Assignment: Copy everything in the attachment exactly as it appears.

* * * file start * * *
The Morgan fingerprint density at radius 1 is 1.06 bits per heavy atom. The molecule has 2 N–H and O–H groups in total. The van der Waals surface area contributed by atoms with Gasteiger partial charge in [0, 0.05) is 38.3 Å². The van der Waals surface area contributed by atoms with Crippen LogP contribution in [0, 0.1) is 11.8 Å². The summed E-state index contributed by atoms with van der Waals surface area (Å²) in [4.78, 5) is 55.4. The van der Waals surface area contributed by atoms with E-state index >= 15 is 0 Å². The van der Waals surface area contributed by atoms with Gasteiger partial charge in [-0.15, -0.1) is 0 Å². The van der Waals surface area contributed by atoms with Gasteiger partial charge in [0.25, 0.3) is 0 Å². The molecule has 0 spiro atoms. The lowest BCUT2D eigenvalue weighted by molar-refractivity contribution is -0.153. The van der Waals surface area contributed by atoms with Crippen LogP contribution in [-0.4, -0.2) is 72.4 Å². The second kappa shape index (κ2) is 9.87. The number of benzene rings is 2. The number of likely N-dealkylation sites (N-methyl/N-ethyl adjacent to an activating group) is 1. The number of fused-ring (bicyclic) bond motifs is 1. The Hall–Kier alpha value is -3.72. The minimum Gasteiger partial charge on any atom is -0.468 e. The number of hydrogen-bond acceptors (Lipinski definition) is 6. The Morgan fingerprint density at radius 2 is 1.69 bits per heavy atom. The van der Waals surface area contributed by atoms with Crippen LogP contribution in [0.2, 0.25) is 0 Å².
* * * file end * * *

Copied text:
The Morgan fingerprint density at radius 1 is 1.06 bits per heavy atom. The molecule has 2 N–H and O–H groups in total. The van der Waals surface area contributed by atoms with Gasteiger partial charge in [0, 0.05) is 38.3 Å². The van der Waals surface area contributed by atoms with Crippen LogP contribution in [0, 0.1) is 11.8 Å². The summed E-state index contributed by atoms with van der Waals surface area (Å²) in [4.78, 5) is 55.4. The van der Waals surface area contributed by atoms with E-state index >= 15 is 0 Å². The van der Waals surface area contributed by atoms with Gasteiger partial charge in [-0.15, -0.1) is 0 Å². The van der Waals surface area contributed by atoms with Gasteiger partial charge in [0.25, 0.3) is 0 Å². The molecule has 0 spiro atoms. The lowest BCUT2D eigenvalue weighted by molar-refractivity contribution is -0.153. The van der Waals surface area contributed by atoms with Crippen LogP contribution in [-0.4, -0.2) is 72.4 Å². The second kappa shape index (κ2) is 9.87. The number of benzene rings is 2. The number of likely N-dealkylation sites (N-methyl/N-ethyl adjacent to an activating group) is 1. The number of fused-ring (bicyclic) bond motifs is 1. The Hall–Kier alpha value is -3.72. The minimum Gasteiger partial charge on any atom is -0.468 e. The number of hydrogen-bond acceptors (Lipinski definition) is 6. The Morgan fingerprint density at radius 2 is 1.69 bits per heavy atom. The van der Waals surface area contributed by atoms with Crippen LogP contribution in [0.2, 0.25) is 0 Å².